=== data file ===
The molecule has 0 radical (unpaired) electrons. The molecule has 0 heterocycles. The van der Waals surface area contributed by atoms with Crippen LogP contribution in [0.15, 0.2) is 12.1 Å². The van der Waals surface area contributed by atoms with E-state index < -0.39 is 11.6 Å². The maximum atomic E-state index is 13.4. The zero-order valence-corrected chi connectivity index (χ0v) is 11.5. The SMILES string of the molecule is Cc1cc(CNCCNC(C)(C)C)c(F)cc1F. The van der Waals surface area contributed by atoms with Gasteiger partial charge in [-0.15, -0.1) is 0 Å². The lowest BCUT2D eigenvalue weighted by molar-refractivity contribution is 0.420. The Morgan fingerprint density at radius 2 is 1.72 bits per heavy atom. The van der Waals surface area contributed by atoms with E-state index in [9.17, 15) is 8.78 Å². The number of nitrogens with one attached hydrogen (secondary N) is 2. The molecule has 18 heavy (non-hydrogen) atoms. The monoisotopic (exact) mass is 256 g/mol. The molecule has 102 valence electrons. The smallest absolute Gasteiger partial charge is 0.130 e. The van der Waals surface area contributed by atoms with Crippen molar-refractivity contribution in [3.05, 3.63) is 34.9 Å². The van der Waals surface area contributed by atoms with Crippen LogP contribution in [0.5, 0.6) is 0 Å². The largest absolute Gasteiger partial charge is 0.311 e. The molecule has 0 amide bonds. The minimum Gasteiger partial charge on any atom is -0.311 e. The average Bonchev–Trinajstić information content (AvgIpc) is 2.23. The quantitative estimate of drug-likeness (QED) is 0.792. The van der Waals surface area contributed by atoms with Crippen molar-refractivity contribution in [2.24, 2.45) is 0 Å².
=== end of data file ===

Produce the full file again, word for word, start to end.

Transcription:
The molecule has 0 radical (unpaired) electrons. The molecule has 0 heterocycles. The van der Waals surface area contributed by atoms with Crippen LogP contribution in [0.15, 0.2) is 12.1 Å². The van der Waals surface area contributed by atoms with E-state index < -0.39 is 11.6 Å². The maximum atomic E-state index is 13.4. The zero-order valence-corrected chi connectivity index (χ0v) is 11.5. The SMILES string of the molecule is Cc1cc(CNCCNC(C)(C)C)c(F)cc1F. The van der Waals surface area contributed by atoms with Gasteiger partial charge in [-0.15, -0.1) is 0 Å². The lowest BCUT2D eigenvalue weighted by molar-refractivity contribution is 0.420. The Morgan fingerprint density at radius 2 is 1.72 bits per heavy atom. The van der Waals surface area contributed by atoms with E-state index in [9.17, 15) is 8.78 Å². The number of nitrogens with one attached hydrogen (secondary N) is 2. The molecule has 18 heavy (non-hydrogen) atoms. The monoisotopic (exact) mass is 256 g/mol. The molecule has 102 valence electrons. The smallest absolute Gasteiger partial charge is 0.130 e. The van der Waals surface area contributed by atoms with Crippen molar-refractivity contribution in [3.05, 3.63) is 34.9 Å². The van der Waals surface area contributed by atoms with Crippen LogP contribution in [0.5, 0.6) is 0 Å². The largest absolute Gasteiger partial charge is 0.311 e. The molecule has 0 amide bonds. The minimum Gasteiger partial charge on any atom is -0.311 e. The average Bonchev–Trinajstić information content (AvgIpc) is 2.23. The quantitative estimate of drug-likeness (QED) is 0.792. The van der Waals surface area contributed by atoms with Crippen molar-refractivity contribution in [2.24, 2.45) is 0 Å².